Jan 152020
 

That’s A Cover? explores cover songs that you may have thought were originals.

In 1982, talented multi-instrumentalist Mike Oldfield was looking for a change. It had been nearly nine years since Virgin Records had released his debut Tubular Bells, with a title track that had gone on to be featured as the theme to The Exorcist. His follow-up releases had followed much the same format (minus the somewhat creepy distinction): long form, avant-garde, eclectic orchestral pieces, with names like Hergest Ridge and Incantations. While his records were critically praised, commercial success was proving to be elusive.

In 1979, Oldfield started writing songs that were shorter and more commercially viable, in addition to some longer pieces. 1982’s Five Miles Out featured five songs: the nearly 25-minute “Taurus II” and four shorter songs, including the breakout hit “Family Man.” Oldfield wrote all the music to that song; five other writers are credited with the lyrics. This synth- and echo-heavy tune featured Scottish vocalist Maggie Reilly (one of the credited lyric writers; she would remain a regular collaborator) on vocals, ostensibly telling the story of a prostitute attempting to pick up a man in a bar. The man continually turns down her propositions, protesting that he’s a “family man.” The intensity increases with each verse, reflecting the female’s growing frustration with his repeated rejection. Neither the single nor the album charted in the US, although the single did reach #29 in Canada.

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Sep 282018
 

‘The Best Ever’ series counts down our favorite covers of great artists.

I’ve been watching early episodes of Saturday Night Live recently. On the fifth episode ever – back when it bore the shorter title Saturday Night – the host was comedian Robert Klein. Two musical guests joined him: Loudon Wainwright III and ABBA.

Wainwright’s performance plays it straight, just him and his guitar on stage. With ABBA, though, the show undermines the Swedish quartet from the start. They have to perform “S.O.S.” on a sinking Titanic set, competing for screen time with Klein and some SNL writers pretending to drown in vintage dining-lounge attire. Even when the camera lands on ABBA, it waves and swoops to indicate they’re going down with the ship too.

The second performance, “Waterloo,” does them even dirtier. Before the first verse even ends, these words pop up on the screen: “Right now ABBA is lip-syncing. It’s not their fault. The tracks didn’t arrive from Sweden.” The band appears to have no idea they are being thus undermined, even as the audience titters. I’ve watched the entire first season now, and haven’t seen any other musical performer treated this way. (The individual videos sadly aren’t anywhere embeddable, but the full episode is on Hulu).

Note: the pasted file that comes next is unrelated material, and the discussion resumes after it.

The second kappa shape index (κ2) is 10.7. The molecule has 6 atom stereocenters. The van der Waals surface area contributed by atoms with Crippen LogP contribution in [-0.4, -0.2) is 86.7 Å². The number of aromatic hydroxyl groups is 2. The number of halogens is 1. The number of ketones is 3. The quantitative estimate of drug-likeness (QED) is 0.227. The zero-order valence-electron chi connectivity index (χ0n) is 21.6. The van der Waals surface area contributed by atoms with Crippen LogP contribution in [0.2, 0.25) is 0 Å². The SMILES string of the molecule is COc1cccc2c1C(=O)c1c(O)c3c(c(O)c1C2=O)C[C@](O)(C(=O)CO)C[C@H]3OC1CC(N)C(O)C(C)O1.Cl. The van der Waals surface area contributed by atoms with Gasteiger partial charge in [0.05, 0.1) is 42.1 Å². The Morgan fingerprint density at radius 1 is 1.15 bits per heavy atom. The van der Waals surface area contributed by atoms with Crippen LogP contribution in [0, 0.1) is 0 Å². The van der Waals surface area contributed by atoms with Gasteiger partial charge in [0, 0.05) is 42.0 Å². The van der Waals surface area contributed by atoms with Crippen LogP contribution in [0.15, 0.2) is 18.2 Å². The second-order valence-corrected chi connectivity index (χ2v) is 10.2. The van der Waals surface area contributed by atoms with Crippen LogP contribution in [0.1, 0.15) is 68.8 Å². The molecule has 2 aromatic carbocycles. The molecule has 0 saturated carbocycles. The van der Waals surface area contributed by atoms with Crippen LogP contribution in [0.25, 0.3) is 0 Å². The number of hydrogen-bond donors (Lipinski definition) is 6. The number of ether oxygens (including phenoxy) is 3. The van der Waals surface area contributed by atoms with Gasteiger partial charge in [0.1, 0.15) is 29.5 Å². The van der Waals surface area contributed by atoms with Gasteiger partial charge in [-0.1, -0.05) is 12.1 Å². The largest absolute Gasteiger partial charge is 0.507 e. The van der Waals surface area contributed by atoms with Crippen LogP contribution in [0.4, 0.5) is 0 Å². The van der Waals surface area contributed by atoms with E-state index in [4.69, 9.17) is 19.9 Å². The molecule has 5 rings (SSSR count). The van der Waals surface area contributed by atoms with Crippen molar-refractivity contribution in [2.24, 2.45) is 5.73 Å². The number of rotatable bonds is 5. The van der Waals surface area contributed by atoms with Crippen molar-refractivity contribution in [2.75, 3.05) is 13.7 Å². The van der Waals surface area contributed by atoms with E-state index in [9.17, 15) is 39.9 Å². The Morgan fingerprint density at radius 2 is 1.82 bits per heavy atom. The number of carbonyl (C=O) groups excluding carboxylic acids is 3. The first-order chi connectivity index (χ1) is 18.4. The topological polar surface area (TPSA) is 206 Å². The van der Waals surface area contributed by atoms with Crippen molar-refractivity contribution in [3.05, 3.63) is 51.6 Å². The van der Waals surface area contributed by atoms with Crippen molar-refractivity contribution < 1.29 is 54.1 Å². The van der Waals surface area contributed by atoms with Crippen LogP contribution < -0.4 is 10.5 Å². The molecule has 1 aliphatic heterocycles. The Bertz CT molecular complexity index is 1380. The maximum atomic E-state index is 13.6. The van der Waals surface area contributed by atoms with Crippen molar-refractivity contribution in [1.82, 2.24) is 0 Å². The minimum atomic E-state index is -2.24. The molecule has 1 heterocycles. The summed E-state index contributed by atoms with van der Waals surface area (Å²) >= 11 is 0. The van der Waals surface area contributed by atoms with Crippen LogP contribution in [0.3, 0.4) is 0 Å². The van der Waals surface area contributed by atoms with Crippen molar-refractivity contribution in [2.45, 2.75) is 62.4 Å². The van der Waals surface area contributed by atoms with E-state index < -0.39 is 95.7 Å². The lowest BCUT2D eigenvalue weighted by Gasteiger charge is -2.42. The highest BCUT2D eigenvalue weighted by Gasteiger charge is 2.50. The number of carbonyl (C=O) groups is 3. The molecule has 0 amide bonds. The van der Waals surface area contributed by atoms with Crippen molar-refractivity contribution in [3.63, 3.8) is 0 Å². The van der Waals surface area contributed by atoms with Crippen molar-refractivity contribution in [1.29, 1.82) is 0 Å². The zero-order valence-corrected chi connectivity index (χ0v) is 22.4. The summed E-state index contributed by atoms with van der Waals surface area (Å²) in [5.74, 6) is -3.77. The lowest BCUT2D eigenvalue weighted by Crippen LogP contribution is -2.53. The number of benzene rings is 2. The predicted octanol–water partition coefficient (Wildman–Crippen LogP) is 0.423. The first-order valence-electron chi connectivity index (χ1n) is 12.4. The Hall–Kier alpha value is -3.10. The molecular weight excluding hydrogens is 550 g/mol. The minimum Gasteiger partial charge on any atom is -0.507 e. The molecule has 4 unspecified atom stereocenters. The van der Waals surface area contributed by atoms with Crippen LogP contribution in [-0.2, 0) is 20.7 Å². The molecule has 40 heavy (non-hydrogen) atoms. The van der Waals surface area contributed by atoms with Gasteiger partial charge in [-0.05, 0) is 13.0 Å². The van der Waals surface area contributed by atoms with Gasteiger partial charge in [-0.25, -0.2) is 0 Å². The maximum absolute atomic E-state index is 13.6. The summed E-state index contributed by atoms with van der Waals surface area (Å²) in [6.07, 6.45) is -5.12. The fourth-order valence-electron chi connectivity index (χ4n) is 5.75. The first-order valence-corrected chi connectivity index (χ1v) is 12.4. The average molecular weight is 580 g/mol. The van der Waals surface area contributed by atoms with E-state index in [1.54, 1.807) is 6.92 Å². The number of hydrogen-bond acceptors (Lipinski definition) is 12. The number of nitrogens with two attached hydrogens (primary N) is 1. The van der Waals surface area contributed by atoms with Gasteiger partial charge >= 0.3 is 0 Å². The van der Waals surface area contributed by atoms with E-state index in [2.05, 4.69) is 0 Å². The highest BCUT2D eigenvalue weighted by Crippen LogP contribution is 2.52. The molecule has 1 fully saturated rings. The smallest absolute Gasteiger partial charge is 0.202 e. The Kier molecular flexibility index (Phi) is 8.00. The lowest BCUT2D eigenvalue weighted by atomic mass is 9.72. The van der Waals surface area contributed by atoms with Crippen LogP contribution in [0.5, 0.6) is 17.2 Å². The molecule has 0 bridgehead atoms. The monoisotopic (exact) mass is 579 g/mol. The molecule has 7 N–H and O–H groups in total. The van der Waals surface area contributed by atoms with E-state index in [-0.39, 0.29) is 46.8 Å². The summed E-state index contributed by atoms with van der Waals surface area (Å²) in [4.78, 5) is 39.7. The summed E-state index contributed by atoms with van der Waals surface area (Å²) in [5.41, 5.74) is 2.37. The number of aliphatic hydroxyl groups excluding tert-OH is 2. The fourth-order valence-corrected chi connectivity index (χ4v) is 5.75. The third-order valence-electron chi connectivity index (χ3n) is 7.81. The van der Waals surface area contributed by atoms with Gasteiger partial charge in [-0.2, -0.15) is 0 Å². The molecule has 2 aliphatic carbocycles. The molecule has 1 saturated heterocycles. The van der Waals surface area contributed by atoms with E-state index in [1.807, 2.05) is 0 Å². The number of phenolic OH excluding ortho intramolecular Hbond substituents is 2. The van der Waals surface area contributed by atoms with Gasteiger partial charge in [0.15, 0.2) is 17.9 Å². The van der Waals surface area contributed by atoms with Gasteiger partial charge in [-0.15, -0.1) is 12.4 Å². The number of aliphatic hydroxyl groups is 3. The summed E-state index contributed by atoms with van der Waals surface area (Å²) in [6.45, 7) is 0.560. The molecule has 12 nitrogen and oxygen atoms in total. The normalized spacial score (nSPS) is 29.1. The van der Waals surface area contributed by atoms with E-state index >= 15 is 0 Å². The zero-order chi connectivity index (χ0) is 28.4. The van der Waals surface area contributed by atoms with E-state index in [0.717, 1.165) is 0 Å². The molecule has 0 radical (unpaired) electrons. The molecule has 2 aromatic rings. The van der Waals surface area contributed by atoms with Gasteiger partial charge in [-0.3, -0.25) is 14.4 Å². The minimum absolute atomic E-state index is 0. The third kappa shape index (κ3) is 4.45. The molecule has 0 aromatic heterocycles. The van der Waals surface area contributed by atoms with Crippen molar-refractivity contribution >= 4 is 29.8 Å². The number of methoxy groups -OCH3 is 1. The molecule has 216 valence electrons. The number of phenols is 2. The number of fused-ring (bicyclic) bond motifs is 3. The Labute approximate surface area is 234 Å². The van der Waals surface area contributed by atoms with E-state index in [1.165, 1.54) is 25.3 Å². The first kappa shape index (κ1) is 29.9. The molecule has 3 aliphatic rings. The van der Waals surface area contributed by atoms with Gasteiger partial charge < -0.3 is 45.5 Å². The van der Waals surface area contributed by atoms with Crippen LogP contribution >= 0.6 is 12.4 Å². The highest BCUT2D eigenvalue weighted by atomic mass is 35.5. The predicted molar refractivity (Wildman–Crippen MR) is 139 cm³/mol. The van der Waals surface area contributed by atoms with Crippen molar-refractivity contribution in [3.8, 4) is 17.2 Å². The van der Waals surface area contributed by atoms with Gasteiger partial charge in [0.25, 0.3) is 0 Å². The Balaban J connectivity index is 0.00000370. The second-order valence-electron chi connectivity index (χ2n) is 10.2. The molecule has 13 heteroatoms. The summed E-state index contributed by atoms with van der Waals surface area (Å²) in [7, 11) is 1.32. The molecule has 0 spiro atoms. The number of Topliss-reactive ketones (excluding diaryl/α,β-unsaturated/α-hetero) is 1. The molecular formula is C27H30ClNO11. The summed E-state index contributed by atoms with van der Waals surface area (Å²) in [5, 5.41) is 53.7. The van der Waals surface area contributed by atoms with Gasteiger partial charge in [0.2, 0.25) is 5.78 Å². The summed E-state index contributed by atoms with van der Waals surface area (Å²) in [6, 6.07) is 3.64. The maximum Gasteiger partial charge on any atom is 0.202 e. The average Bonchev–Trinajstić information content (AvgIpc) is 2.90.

This SNL appearance neatly embodies the ABBA dichotomy. On the one hand, they were such huge stars that the show simply had to book them. On the other, they seemed so irredeemably uncool that the show felt obliged to mock them so it didn’t lose its cultural cachet. And forty-plus years on from that performance, we treat them the same way. We’ll sing and dance along to their songs – particularly after a drink or two – but only the most ardent poptimist would put ABBA anywhere but the “guilty pleasure” category.

True, the productions may be dated, and the outfits ridiculous, but at their core the songs are rock-solid. Songwriters Benny Andersson and Björn Ulvaeus, sometimes aided by band manager Stig Anderson, penned songs that still rise above the cheese-tacular performances. And there’s no better evidence than in the thousands of genre-spanning covers. Everyone from Richard Thompson to Portishead has covered these songs – and not with a wink and a nudge either, but honestly finding timeless lyrics and melodies beneath ABBA’s very of-its-time presentation.

Cher did it too, releasing her ABBA tribute album today to piggyback on the second Mamma Mia! movie’s success (commercial success, that is, as the reviews were not kind – a true ABBA divide, there). So in honor of that, we decided to pick out the best ABBA covers ever. No, none of Cher’s make the list. But thirty other artists do. Continue reading »